With a few weeks under their belts, wrestling coaches have a better idea of what to expect this season.
Cherokee and Creekview look to defend their respective region traditional and dual championships, while a number of wrestlers from around the county will compete for individual state championships.
One team, however, may have the pieces to push for a state title.
Creekview finished fourth in the Class AAAAAA state duals last season, losing the semifinal and third-place matches by a combined seven points. The Grizzlies return five state-placers to a team second-year coach Joe Hulen said is one of the most experienced groups in program history.
Creekview has finished fourth, third and fourth the last three seasons at the state duals, and with 10 seniors and as many as seven set to start, the Grizzlies could be primed to win the program’s first team state championship.
“We’ve been really close to tasting that finals appearance, so we’re hungry for it,” said Hulen, himself a former Creekview wrestler. “I think we have the right goals in place. It’s just a matter of doing the little things every day to get to that point.”
Creekview has had an individual state champion every year since 2014, and senior Eli Daugherty returns to defend his state championship, albeit in a new weight class. Daugherty claimed the state title at 285 pounds last year, but he will likely wrestle at 220 this season.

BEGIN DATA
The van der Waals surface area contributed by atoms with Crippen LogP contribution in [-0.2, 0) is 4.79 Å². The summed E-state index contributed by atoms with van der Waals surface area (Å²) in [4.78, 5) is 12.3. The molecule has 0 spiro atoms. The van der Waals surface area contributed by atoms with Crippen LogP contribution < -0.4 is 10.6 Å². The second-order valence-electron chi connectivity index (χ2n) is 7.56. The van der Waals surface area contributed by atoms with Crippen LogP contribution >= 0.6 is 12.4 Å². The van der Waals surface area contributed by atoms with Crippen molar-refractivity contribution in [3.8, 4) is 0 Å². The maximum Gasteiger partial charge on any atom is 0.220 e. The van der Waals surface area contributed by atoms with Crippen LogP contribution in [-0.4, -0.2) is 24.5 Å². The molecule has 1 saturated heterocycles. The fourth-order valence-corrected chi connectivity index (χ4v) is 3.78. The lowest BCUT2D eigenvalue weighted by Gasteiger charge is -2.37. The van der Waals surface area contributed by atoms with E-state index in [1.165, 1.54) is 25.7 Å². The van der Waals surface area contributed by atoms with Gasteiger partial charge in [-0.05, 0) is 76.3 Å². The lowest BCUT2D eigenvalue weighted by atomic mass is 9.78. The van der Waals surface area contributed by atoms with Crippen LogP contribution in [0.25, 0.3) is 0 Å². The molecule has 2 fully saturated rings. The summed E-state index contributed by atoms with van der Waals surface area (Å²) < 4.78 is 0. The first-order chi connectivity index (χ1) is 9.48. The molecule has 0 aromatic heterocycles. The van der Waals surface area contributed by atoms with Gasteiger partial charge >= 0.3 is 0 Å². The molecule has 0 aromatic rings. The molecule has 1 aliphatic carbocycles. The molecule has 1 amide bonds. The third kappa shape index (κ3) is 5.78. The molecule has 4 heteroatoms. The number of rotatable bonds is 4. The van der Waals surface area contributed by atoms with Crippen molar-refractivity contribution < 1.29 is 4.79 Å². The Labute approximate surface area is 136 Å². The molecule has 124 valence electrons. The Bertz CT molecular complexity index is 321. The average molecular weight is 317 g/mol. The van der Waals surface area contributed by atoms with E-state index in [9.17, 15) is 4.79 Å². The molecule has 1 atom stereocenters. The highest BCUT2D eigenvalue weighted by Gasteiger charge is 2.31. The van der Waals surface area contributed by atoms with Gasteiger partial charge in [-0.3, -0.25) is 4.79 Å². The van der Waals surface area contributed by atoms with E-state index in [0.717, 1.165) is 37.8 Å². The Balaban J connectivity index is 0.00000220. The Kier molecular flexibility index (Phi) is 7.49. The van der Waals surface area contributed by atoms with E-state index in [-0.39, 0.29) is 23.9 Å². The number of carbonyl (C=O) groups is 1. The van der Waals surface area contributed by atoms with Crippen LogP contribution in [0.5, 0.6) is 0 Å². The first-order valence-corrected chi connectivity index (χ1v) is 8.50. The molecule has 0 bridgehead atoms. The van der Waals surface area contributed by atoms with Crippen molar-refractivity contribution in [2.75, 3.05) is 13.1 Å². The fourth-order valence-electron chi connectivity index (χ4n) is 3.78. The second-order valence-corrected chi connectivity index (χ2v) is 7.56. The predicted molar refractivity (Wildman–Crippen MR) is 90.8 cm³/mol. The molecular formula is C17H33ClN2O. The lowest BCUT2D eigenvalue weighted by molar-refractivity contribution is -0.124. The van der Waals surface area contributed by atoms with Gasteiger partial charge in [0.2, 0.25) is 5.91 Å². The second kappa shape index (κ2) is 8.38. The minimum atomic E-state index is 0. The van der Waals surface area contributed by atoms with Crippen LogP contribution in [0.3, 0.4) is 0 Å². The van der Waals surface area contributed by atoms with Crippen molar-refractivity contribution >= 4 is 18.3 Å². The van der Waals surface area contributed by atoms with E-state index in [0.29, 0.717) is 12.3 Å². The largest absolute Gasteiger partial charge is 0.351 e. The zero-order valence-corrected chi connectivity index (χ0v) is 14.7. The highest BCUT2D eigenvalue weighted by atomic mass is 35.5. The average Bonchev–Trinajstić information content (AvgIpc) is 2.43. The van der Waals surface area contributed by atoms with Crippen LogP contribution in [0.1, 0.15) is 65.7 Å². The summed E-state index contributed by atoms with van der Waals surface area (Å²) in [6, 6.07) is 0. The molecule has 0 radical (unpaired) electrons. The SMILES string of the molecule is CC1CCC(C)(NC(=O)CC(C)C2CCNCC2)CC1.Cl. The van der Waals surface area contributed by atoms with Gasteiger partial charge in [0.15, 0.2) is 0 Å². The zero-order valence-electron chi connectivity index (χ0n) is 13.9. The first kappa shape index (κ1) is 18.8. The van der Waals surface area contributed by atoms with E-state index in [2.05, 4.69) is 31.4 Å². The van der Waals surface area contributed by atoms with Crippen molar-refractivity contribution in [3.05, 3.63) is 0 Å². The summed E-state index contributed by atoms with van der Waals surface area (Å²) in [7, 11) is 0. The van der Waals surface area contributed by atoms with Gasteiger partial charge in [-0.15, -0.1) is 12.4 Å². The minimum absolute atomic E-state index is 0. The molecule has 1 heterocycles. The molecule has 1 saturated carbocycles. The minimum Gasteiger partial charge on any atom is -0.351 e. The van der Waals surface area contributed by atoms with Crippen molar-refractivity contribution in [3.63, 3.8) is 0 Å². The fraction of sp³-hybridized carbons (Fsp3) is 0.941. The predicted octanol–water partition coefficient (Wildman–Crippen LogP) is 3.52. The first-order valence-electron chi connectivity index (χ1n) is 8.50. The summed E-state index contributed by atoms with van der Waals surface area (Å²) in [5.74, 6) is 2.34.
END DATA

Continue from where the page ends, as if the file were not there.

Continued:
Parker Bennett, a junior who missed last season with injuries, will step in at 285. He earned freshman All-American honors at the 2018 NHSCA National Championships while living in Tennessee.
Wyatt Higgins, a senior and three-time state-placer, is perhaps the most accomplished wrestler on the team and returns following a third-place state finish at 160. Fellow senior Jared Wilmarth (170) also placed third in the state last season.
“We’ve had the goal of a state championship for the past few years,” Hulen said. “If everyone stays healthy and gets to their right weight, we’ll definitely compete for that.”
Sophomores Andrew Cory (126) and Cade Sousa (145) both placed fourth in the state last season and should be key contributors along with junior Walker Wilkie (138) and senior Mason Botts (132).
Hulen does not shy away from his expectations this year.
“If we’re not in the state finals, I’d be highly surprised,” he said. “This squad is probably the most veteran group we’ve ever had. I really see us making a push for state championships in duals and traditional.”
Creekview could be presented with a challenge from within its own region. Sequoyah finished as the runner-up in Region 6AAAAAA last season and finished tied for eighth at the state duals.
Zach Jones, who took over as head coach after three years on staff, will also have a few top-tier wrestlers at his disposal. Senior Christian Small won a state championship at 120 pounds last year, while junior Carson Throne finished as the runner-up at 113.
Last year’s appearance at the state duals was the first in program history, and with an influx of young talent, Jones does not expect a drop-off.
“We have very high expectations for the season,” he said. “We hope to return to state duals again and look to place as a team. Our goal is to get as many kids on the podium as possible.”